The first antique Filipiniana dictionary I ever owned (“Vocabulario de la Lengua Tagala” by Pedro de Sanlucar, 1754) came from Ambeth Ocampo. Way back in the early ’80s, he was already collecting a lot of old Filipino books—I mean by “old” that most of them were still in Spanish—that I then wondered what their use ever was going to be. (You’d need a Spanish dictionary beside you all the time.)
But when I saw Ambeth’s library building up and the wealth of raw material to be mined, I really got envious. Old Filipiniana then was still cheap and expendable, so he had a number of duplicates. The priceless dictionary was one of them.
Soon, I got hooked, too (but actually I was more hooked on art than musty old books). There was a small old bookshop called Libreria Martinez at the rotunda of Quezon City near the now Welcome sign. It was closing shop and bargaining off their titles.
What attracted me initially were the small hardcover books in Spanish (on popular subjects) in circulation in the early 1900s. They had stunning illustrations on their covers. Many of them, though, had no connection to their contents. “Industrias Lucrativas,” for instance, had this beautiful woman surrounded by flowers when it was a no-nonsense instruction book on alfarera, which was the art of making wooden frames for windows and doors!
A better fit was a book for lovers, “El Libro de los Enamorados.” It showed a handsome young man, feather quill in hand, in front of a desk on which reclined a smiling cupid. Its chapters included “Medicinas para la Hermosura” (beauty enhancers); the meaning of flowers; what the handkerchief, panuelo and fan can say; advice on writing a love letter. The books were not collectible material and must have been Ocampo’s rejects. They made me happy. They cost P15 to P20 each and I bought them all.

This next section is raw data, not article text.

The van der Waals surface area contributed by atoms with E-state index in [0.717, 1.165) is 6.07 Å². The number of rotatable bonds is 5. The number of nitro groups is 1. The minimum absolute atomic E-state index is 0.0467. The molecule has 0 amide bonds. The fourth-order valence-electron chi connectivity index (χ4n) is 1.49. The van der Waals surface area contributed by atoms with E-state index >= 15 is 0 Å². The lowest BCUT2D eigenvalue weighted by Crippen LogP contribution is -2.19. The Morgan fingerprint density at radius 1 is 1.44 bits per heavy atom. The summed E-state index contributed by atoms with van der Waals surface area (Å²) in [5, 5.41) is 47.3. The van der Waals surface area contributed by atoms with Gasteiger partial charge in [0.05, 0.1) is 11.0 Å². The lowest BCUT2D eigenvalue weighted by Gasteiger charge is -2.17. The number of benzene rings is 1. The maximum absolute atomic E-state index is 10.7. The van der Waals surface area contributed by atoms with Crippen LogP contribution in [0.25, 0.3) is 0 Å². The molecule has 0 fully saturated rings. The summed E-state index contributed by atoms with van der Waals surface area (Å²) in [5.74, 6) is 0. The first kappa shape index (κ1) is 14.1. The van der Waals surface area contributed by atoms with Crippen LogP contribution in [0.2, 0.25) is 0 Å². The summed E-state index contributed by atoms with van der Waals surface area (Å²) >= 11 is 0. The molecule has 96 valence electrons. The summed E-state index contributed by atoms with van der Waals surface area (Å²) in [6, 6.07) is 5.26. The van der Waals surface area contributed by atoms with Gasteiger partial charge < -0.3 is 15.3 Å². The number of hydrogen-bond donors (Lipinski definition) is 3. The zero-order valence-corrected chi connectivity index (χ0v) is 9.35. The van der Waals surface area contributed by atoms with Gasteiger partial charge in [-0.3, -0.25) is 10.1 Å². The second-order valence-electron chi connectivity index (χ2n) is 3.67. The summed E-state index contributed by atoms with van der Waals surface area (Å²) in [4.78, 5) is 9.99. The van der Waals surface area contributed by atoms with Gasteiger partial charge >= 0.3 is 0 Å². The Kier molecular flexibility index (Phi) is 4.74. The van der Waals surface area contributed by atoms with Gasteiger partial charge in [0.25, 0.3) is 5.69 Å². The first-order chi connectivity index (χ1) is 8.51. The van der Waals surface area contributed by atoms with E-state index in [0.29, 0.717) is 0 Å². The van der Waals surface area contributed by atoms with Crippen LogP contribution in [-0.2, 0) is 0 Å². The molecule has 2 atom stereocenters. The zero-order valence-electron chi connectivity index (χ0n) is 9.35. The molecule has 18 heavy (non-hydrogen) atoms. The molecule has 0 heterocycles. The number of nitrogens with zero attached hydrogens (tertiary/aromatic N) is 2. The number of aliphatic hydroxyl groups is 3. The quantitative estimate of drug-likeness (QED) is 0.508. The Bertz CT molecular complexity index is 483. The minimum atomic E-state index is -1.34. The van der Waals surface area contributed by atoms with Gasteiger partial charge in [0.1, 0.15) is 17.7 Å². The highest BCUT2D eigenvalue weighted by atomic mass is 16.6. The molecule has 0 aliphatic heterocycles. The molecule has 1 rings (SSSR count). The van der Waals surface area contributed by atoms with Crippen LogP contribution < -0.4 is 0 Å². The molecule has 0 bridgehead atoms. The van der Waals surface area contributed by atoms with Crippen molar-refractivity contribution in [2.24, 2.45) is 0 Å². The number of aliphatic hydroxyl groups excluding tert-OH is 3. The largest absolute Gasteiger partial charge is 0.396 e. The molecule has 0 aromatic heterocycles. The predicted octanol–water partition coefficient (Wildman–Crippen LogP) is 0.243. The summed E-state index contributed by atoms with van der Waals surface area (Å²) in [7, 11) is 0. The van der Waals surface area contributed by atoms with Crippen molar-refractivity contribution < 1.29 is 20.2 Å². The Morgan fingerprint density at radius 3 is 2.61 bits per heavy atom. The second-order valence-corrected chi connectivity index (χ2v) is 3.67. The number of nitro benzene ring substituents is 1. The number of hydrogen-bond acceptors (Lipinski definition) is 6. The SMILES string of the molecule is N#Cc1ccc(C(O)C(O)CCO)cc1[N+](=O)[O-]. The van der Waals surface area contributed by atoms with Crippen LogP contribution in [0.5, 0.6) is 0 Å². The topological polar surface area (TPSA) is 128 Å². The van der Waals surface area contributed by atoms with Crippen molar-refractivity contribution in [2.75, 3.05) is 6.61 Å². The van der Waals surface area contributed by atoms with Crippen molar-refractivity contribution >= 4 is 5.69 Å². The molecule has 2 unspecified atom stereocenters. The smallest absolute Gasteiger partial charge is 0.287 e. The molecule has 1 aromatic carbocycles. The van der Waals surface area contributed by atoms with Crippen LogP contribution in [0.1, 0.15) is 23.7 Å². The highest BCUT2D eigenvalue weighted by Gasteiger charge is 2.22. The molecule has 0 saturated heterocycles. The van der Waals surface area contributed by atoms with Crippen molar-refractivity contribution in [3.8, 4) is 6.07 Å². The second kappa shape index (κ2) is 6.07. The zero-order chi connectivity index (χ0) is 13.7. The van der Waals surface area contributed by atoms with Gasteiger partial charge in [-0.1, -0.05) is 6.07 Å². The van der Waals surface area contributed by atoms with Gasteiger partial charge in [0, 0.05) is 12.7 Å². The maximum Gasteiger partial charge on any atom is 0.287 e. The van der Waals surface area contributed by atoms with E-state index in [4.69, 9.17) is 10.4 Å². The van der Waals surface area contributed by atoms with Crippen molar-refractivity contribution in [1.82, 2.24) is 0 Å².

A lot more useful for research were the readers contained in a trunk. The “Insular Primer” of 1904 had one memorable illustration, a photo of a five-year-old Filipino child, dressed in a saya, holding one Filipino and one American flag.
Under the Filipino skin
The Americans sure went to a lot of trouble colonizing us with education denied by the Spaniards. They tried their best to get under the Filipino skin, more than Filipinos of subsequent eras did for their own countrymen. Some stories were brilliant, though a few were so off-the-mark as to be funny. For instance, the god of the Mayon Volcano who smoked big cigars and accounted for the smoke belching of its crater was called “Harisaboqued,” Hari sa Bukid—get it?
In the exclusive convent school that I went to in the 1930s, our readers had blonde children, snow, squirrels and elm trees. I never realized I was Filipino. But then one day, I wandered into the entresuelo where lived my friends, children of a driver. They showed me their Camilo Osias public school reader. The first illustration I saw was of a little boy on tall stilts and a little girl with her feet on two halves of a coconut shell. Her toes were griping the strings attached to them which led to her hands. I did not recognize the rural toys but the image instantly connected. It was, after all, Filipino!
The drawings, I eventually learned, were by Fernando Amorsolo. My poor friends had a much more beautiful book in their school than I did in my exclusive school. That was my earliest memory of how beautiful something Filipino could be and the seeds of a thought that perhaps one day I could make a beautiful native book of my own.
The early American period in the Philippines is a gold mine of Filipiniana readers, many of them written by Americans: “Baldwin Readers,” 1897; “Catholic National Readers,”1898; “Newsom First Reader,” 1904; “Rizal Readers,” 1918; “Intermediate Pepe and Pilar” (illustrated by Carlos “Botong” Francisco), 1948. All these were available at the bankrupt Libreria Martinez for a pittance. A carved galleon trunk yielded a cache of the later edition Philippine Readers, including the treasured copy of the boy on stilts and the girl on coconut shells of my childhood. Most of the more interesting lower grades were missing—evidence that Ambeth had been there!
Endless other interesting books on related topics surfaced—“Correct English,” 1924; “Character and Conduct,” 1932; “Health and Good Citizenship,” 1938; “Junior Citizen in the Commonwealth, 1937; Progressive Health Reader, 1939 (which includes “How to Wash Your Hands Properly”). There were also the orange “Primary Philippine Geography” and the blue “Philippine Intermediate Geography.” There was a copy of the rare “Pagsusulatan ni Urbana at Feliza,” a city cousin writing to her country cousin on how Filipino young women should comport themselves. (No wonder mothers of my era had a dose of all this oversolicitousness and pakipot!) I brought home as much as my driver and I could carry.